Chiropractic is the third-largest doctoral-level health care profession after medicine and dentistry in the world. It is a health care profession that focuses on disorders of the musculoskeletal system and the nervous system, and the effects of these disorders on general health. It is used most often to treat musculoskeletal complaints, including but not limited to back pain, neck pain, pain/ stiffness in the joints of the arms or legs, and headaches.
Doctors of Chiropractic adhere to a practice a drug-free, hands-on approach to health care that includes patient examination, diagnosis and treatment. We utilize a broad range of diagnostic skills and are also trained to recommend therapeutic and rehabilitative exercises, as well as to provide nutritional, dietary and lifestyle counseling and support.
The most common therapeutic procedure performed by doctors of chiropractic is known as “spinal manipulation,” also called “chiropractic adjustment.” The purpose of manipulation is to restore joint mobility by manually applying a controlled force into joints that have become hypomobile – or restricted in their movement (subluxation) – as a result of a tissue injury. Tissue injury can be caused by a single traumatic event, such as improper lifting of a heavy object, or through repetitive stresses, such as sitting in an awkward position with poor spinal posture for an extended period of time. In either case, injured tissues undergo physical and chemical changes that can cause inflammation, pain, and diminished function for the sufferer. Manipulation, or adjustment of the affected joint and tissues, restores mobility, thereby alleviating pain and muscle tightness, and allowing tissues to heal.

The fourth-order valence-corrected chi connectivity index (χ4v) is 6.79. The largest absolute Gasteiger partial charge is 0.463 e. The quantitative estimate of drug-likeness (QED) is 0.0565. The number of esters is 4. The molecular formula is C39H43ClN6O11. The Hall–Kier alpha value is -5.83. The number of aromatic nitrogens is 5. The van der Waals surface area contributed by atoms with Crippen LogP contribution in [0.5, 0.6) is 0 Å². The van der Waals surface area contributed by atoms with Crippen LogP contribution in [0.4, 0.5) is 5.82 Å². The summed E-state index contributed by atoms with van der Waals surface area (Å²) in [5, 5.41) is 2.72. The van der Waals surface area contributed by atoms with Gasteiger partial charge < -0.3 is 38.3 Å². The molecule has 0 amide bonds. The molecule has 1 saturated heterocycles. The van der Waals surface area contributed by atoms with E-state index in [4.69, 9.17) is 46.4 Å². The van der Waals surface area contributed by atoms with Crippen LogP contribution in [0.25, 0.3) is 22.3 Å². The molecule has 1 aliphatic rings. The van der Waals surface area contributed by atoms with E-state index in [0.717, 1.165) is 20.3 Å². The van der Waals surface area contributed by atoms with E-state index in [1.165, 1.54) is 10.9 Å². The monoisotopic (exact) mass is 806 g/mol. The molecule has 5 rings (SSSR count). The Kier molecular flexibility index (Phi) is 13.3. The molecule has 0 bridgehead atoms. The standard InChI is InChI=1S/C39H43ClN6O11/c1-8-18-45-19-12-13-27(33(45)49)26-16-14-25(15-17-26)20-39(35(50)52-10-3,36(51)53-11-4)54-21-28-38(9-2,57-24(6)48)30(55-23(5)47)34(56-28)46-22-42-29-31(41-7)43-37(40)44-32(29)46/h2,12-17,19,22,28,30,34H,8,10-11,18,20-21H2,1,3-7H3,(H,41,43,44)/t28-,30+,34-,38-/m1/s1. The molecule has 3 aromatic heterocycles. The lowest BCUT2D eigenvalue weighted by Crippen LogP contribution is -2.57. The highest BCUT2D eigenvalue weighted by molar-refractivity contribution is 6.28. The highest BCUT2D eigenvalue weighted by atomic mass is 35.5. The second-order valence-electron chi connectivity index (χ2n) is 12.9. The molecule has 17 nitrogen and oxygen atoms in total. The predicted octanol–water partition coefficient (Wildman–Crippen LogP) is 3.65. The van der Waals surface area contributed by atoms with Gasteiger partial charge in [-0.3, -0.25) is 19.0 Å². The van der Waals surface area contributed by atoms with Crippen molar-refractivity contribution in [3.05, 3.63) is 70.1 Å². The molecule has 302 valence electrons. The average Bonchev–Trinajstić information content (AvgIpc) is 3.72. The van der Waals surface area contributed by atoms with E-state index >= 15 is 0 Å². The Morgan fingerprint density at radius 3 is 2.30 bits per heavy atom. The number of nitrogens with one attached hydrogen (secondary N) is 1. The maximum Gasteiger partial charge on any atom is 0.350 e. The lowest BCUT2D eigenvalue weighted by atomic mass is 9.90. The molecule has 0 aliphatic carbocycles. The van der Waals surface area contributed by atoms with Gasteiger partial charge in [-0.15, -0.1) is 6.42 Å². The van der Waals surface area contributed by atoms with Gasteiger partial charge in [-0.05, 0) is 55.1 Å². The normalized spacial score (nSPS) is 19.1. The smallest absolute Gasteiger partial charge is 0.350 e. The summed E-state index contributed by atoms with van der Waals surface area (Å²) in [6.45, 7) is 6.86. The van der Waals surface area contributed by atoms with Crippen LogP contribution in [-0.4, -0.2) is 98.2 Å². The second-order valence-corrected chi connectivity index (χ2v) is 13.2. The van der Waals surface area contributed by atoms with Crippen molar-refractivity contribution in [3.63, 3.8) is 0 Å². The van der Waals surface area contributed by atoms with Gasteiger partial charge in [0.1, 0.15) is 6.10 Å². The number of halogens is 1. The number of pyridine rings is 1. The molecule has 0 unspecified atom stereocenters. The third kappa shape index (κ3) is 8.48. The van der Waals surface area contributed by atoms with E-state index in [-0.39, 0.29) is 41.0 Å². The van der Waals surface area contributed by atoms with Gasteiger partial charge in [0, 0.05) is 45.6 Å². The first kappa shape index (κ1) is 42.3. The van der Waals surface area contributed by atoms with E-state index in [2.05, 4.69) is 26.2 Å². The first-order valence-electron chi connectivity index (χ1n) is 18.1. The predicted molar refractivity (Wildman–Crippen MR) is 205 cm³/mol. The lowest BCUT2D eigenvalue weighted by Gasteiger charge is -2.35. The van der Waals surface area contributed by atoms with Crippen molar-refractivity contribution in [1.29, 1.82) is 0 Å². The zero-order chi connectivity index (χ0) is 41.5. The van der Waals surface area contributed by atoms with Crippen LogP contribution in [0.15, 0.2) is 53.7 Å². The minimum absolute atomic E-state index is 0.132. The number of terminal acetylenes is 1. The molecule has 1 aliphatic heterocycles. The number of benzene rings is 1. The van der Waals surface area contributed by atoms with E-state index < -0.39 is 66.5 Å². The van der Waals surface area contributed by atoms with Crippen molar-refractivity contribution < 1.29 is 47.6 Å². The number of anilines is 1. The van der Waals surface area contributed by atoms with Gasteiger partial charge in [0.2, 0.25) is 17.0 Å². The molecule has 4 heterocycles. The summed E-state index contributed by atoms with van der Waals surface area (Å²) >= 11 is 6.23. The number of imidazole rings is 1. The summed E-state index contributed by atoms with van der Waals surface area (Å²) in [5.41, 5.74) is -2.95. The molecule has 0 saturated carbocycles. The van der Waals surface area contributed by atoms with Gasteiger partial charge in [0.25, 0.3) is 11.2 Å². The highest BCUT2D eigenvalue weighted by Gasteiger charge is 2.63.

Chiropractic adjustment rarely causes discomfort. However, patients may sometimes experience mild soreness or aching following treatment (as with some forms of exercise) that usually resolves within 12 to 48 hours.
In many cases, such as lower back pain, chiropractic care may be the primary method of treatment. When other medical conditions exist, chiropractic care may complement or support medical treatment by relieving the musculoskeletal aspects associated with the condition.
In addition, we assess patients through clinical examination, laboratory testing, diagnostic imaging and other diagnostic interventionsto determine when chiropractic treatment is appropriate or when it is not appropriate.Referral of patients to the appropriate health care provider when chiropractic care is not suitable for the patient’s condition or the condition warrants co-management in conjunction with other members of the health care system is the normal process.